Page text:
• May 13, 2024

    Justices Won't Review Atty's Discipline For Accusing Judges

    The U.S. Supreme Court won't weigh in on whether the U.S. District Court for the Eastern District of Pennsylvania improperly suspended an attorney based on alleged violations of disciplinary rules that had been seven years old at the time, the court announced Monday.

  • May 13, 2024

    Justices Won't Review Ch. 11 Stay In Asbestos Cases

    The U.S. Supreme Court won't review lower courts' decisions allowing the paper-products company Georgia-Pacific to remain shielded from mass tort litigation by way of a subsidiary's Chapter 11 case.

  • May 11, 2024

    Alito Warns Freedoms Of Speech, Religion Are In Danger

    U.S. Supreme Court Justice Samuel Alito warned Saturday that support for freedom of speech on college campuses is "dangerously" low, and that freedom of religion is in peril nationwide.

  • May 10, 2024

    Patent Owners Face Risks In Amazon Program After Ruling

    The Federal Circuit ruled earlier this month that a company alleging patent infringement through Amazon's patent evaluation program must face a declaratory judgment suit in the accused infringer's home state. The holding creates a risk for patent owners who may rethink using the program, attorneys told Law360.

  • May 10, 2024

    Mich. Justices Find State Law Bars Firing Friend As Reprisal

    The Michigan Supreme Court held Friday that the state's civil rights law prohibits employers from retaliating against an employee by targeting a coworker who is a friend or family member, reviving two former prison workers' lawsuit against the state.

  • May 10, 2024

    Fed. Circ. Backs ITC Decision Clearing Computer Gear Imports

    The Federal Circuit on Friday upheld the U.S. International Trade Commission's holding that CommScope, Hewlett Packard, Netgear and others didn't infringe Q3 Networking's computer gear patents with their imports of things like routers.

  • May 10, 2024

    Okla. Tells Justices 10th Circ. Wrong On PBM Law

    Oklahoma's insurance department Friday asked the U.S. Supreme Court to take up its petition seeking review of a Tenth Circuit decision overturning portions of a state law regulating pharmacy benefit managers, arguing that high court intervention is needed to resolve disagreement among the circuits on federal preemption.

  • May 10, 2024

    Pa. Commission Had Right To Deny Grid Project, 3rd Circ. Told

    The Pennsylvania Public Utility Commission called on the Third Circuit on Friday to reinstate its rejection of a transmission power project approved by regional grid operator PJM Interconnection, arguing a federal district court wrongly deemed the decision unconstitutional.

  • May 10, 2024

    Full 4th Circ. Urged To Settle Key 'Texas Two-Step' Questions

    A Fourth Circuit panel left critical issues open when it denied permission to an appeal challenging the so-called Texas two-step Chapter 11 of industrial equipment maker Aldrich Pump, asbestos claimants in two separate bankruptcy cases said, asking the full appeals court to reconsider hearing the case and settle questions that have plagued their own bankruptcies in the Western District of North Carolina.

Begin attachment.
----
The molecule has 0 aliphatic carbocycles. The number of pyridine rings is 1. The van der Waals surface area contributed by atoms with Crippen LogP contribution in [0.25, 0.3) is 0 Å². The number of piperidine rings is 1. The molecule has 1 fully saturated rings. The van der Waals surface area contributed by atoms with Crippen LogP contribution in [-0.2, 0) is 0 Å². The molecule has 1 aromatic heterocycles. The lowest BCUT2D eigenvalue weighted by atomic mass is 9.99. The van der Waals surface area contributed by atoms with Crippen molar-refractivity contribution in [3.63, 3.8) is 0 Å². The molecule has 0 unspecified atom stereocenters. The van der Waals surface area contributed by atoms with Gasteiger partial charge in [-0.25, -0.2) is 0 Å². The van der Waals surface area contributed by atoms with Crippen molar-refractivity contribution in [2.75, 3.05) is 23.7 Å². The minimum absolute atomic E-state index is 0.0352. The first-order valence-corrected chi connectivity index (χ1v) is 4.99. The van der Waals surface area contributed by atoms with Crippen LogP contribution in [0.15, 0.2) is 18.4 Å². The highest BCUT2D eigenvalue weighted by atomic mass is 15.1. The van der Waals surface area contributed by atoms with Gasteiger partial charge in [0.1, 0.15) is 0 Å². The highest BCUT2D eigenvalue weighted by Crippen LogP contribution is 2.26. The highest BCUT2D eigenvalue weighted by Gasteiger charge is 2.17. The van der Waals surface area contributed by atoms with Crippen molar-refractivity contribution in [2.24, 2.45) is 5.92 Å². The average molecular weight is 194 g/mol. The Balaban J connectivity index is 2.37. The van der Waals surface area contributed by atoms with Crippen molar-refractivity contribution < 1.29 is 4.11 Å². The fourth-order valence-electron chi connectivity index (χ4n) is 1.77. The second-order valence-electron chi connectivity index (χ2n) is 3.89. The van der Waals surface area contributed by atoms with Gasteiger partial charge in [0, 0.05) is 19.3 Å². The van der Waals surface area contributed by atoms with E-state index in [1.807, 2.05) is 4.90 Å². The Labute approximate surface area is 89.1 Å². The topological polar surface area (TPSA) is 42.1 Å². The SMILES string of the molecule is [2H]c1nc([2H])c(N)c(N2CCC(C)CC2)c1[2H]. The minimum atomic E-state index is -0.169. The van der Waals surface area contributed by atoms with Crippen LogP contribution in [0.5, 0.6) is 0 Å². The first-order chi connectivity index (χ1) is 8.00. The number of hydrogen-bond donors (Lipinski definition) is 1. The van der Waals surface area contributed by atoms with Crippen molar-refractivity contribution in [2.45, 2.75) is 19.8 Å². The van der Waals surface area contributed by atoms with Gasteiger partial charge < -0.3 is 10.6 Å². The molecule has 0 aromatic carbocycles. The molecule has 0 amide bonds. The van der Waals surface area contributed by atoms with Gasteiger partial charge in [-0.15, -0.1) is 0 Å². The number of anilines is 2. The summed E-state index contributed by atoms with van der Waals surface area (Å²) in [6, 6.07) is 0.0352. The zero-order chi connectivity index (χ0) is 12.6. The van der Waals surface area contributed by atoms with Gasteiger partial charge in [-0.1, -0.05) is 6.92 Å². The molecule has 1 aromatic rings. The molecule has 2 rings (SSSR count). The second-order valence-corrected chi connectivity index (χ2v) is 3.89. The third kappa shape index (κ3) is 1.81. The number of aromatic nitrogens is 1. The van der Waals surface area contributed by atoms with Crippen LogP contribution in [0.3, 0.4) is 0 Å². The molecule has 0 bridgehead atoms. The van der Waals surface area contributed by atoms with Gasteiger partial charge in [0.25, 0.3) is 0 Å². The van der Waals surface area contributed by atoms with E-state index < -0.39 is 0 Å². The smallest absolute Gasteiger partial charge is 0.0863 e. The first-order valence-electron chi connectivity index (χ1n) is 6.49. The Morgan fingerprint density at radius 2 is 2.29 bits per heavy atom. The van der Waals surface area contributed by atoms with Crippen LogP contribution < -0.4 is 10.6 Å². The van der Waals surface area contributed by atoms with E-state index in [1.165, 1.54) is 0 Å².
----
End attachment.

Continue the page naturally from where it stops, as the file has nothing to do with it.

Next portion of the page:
• May 10, 2024

    4th Circ. Judge Suspects 'Abuse' In Land Donor Tax Case

    The Fourth Circuit appeared poised Friday to rule that a couple owes taxes and penalties after claiming an inflated $5.1 million valuation on donated land for deductions, with one judge positing he believed the couple had engaged in "abuse" of a conservation donation.

  • May 10, 2024

    Walmart Must Pay $1M Injury Verdict, Ga. Appeals Court Says

    The Georgia Court of Appeals won't give Walmart a way out of a $1 million verdict owed to a woman injured in a store in 2018, dispatching Friday with the retail chain's argument that the verdict was blatantly excessive.

  • May 10, 2024

    US Bancorp Seeks Quick Appeal In 401(k) Fee Suit

    U.S. Bancorp asked Friday for approval to immediately appeal an order allowing a proposed class action over record-keeping fees for the bank's 401(k) plan to move forward, telling a Minnesota federal court that getting the Eighth Circuit's take could provide clarity to other cases nationwide.

  • May 10, 2024

    Mich. Lawmakers Introduce Judicial Privacy Bill

    A group of Michigan state senators has introduced a bill that would allow judges to seal personal information about themselves and their immediate family members in government agency files, including blocking the government from disclosing the information in response to public records requests, with some narrow exceptions.

  • May 10, 2024

    1st Circ. Fast-Tracks DraftKings Noncompete Feud

    The First Circuit on Friday granted a former DraftKings executive's request to expedite his appeal of a Boston federal judge's ruling that blocked him from doing similar work in the U.S. for rival Fanatics. 

  • May 10, 2024

    Michigan Dept. Gets Snowmobile Crash Claims Tossed

    A Michigan appeals panel has thrown out a man's claims alleging one of the state's Department of Natural Resources rangers was negligent in a suit over a crash that claimed that ranger's life, saying the lack of evidence renders the plaintiff's theory of negligence hypothetical and speculative.

  • May 10, 2024